Invasive species -2 Rhododenron ponticum

A look at the species that is causing conservation concern

Get to know the Rhododendron ponticum.

Rhododendron ponticum is a native species of Asia,Spain,Portugal and Bulgaria. It was introduced into the U.K. as an ornamental shrub originally grown at Kew Gardens. It is a tall gangly shrub, almost tree like in habit, if left to its own devises. It is thought that the majority of these shrubs in the U.K. have their origins in Spain.

as an ornamental plant grown in many large gardens it soon escaped over the wall to become established in the wider countryside, particularly in woodland. However, the habitat varies greatly and they may be encountered on acidic heath land, scrub land, peat land, sand dunes and along roadside verges.

Below--the species soon invades woodland

Photograph by Dal.

Basic Biology of Rhododendron ponticum.

It is classed as a shrub or small tree which produces suckers which aid in its spread. It may attain the height of 5 m rarely specimens of up to 8 m tall have been recorded. The foliage is evergreen and between 6-18 cm long {two and a half to seven and a quarter inches} and up to 5 cm wide.{two inches}

The flowers which are often numerous are of a violet blue colouring, trumpet shaped and tubular, they are succeeded by elongated dry capsules which contain a plethora of small seeds. The seeds and suckers allow quick expansion of the species.Flowers of the shrub are numerous and impressive.

Below--the flowers of R.ponticum bottom--the shrub is impressive when in flower Photographs by Dal

Conservation issues.

As far as many conservationists are concerned R.Ponticum is just another invasive species which is detrimental to native flora and wildlife in general. Studies have revealed it reduces biodiversity by forming dense stands which in turn produces dense areas of shade and deep leaf litter. This leaf litter imparts a toxic affect which is thought to last up to seven years  even when the perpetrator has been removed. As a woodland invader the shrub impacts on animals as well as native flora. Many of them rely on the native understory of hazel and hawthorn both of which are shaded out by this alien shrub. One example is the dormouse, but others include wood mouse, yellow necked mouse and bank voles.

Below  top the wood mouse courtesy of rasbak CC BY-SA 3.0 License.  Below -bottom a nest of bank voles courtesy of Plant surfer. CC BY-SA 3.0 License.

the foliage of R.ponticum is---

The foliage of R.ponticum is toxic to many herbivores because of a substance they contain called Diterpenes. A less known fact is that the honey produced from the flowers of this shrub is known to be toxic to humans Historical records allege that Greek soldiers were poisoned after consuming the honey whilst in Asia Minor.

many various ways have been employed in an attempt to eradicate this species from habitat where it is thought to be especially detrimental to native species. Digging them out with heavy machinery is not only expensive but in many cases impossible to achieve because of the type of habitat they tenant. Likewise cutting them down or trying to grub them out is also impracticable in many cases. Spraying with herbicide is indiscriminate and detrimental to other nearby flora.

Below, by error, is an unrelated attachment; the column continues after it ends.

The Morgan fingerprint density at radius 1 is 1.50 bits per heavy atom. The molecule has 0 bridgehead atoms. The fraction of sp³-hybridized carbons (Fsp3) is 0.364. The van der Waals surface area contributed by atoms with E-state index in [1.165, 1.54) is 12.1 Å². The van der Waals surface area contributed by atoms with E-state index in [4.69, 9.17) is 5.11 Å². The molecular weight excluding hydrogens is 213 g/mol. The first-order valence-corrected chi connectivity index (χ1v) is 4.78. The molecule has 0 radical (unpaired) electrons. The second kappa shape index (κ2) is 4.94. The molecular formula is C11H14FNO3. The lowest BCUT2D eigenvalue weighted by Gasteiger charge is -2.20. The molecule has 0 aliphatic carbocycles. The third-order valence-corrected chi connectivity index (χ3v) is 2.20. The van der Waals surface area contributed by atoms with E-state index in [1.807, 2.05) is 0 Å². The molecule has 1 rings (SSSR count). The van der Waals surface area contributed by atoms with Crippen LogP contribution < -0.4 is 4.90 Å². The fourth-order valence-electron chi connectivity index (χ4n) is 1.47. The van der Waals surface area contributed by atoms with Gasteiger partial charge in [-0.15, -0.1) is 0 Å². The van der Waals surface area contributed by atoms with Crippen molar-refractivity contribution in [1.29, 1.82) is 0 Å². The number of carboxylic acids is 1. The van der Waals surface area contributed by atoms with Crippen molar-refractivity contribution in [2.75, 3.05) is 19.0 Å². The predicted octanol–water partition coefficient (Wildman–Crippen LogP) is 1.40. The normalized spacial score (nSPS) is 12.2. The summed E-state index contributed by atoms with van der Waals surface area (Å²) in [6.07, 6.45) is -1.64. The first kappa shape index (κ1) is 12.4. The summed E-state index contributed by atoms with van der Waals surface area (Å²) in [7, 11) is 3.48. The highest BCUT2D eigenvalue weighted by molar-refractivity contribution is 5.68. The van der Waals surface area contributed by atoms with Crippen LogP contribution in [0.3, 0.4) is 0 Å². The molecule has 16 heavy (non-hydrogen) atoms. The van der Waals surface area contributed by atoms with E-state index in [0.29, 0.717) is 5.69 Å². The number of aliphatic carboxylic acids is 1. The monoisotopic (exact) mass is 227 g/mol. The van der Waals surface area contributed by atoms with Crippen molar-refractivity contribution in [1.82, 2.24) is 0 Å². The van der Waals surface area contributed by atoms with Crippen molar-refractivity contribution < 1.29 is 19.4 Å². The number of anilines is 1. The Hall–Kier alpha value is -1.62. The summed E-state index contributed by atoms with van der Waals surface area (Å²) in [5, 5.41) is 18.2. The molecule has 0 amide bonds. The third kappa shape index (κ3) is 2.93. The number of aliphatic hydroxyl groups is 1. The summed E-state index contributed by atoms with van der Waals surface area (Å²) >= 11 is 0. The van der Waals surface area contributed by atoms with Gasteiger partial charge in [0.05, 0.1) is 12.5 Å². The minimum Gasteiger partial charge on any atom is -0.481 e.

However, the Forestry Commission faced with these difficulties have come up with a new scheme to eradicate the shrub. They have started to inject herbicide directly into the trunks and stems which results in the demise of the shrub within six months of being applied. This method is precise unlike the indiscriminate spraying. It also has the advantage that it is not washed off by the rain, which also prevents herbicides from entering the water system. Time will tell if the efforts are viable and successful. 

Below top-Rhododenron ponticum is completly frost hardy. Next to top-- spring flower buds. Next to bottom --leaf litter from this species is toxic  Bottom -the trunks of this species can mature into thick specimens.

photographs by Dal

Rhododendron and the garden

Whilst R.ponticum is not looked upon favourably in the wider countryside the cultivated relatives have won the affection in the hearts of many gardeners. To grow them successfully they need to be planted in acidic soil with ample drainage, thus grown in containers these requirements may be met fully.

Below--rhododendrons cultivated for gardens have wonderful flower colours

photograph by Dal

Some  garden favourites.

Rhododendron "Pink Pearl"--This species is an open , upright shrub which may attain the height of 12 M or more. It is evergreen and completely frost hardy. They produce bunches of funnel shaped flowers that are of a delightful pink colour providing stunning displays in late summer.

Rhododendron "President Roosevelt" This species has a handsome variegated foliage and bright red / pink flowers. It is named in honor of the 26th President of the United States Theodore Roosevelt.

Rhododendron "auriculatum" is an ever green shrub bushy and wide branching up to 20 feet. It is a completely frost hardy shrub that has large oblong leaves with ear like lobes at the base. it produces bunches of 7-15 large, heavily scented flowers, which are funnel shaped. It is another species that flowers in late summer. They grow best in light shade/light woodland.

Rhododendron "Queen of Hearts" -an evergreen, open shrub with a spread of 5-12 feet when mature. It is frost hardy. It produces domed branches with a plethora of funnel shaped deep crimson flowers which have dark flecks within. This species flowers in mid spring.

Rhododendrons play may play host to common garden pests such as aphids, leaf hoppers, lace bugs,scale insects and caterpillars. However, all these can be easily controlled and should not deter the gardener from growing these beautiful flowering shrubs.

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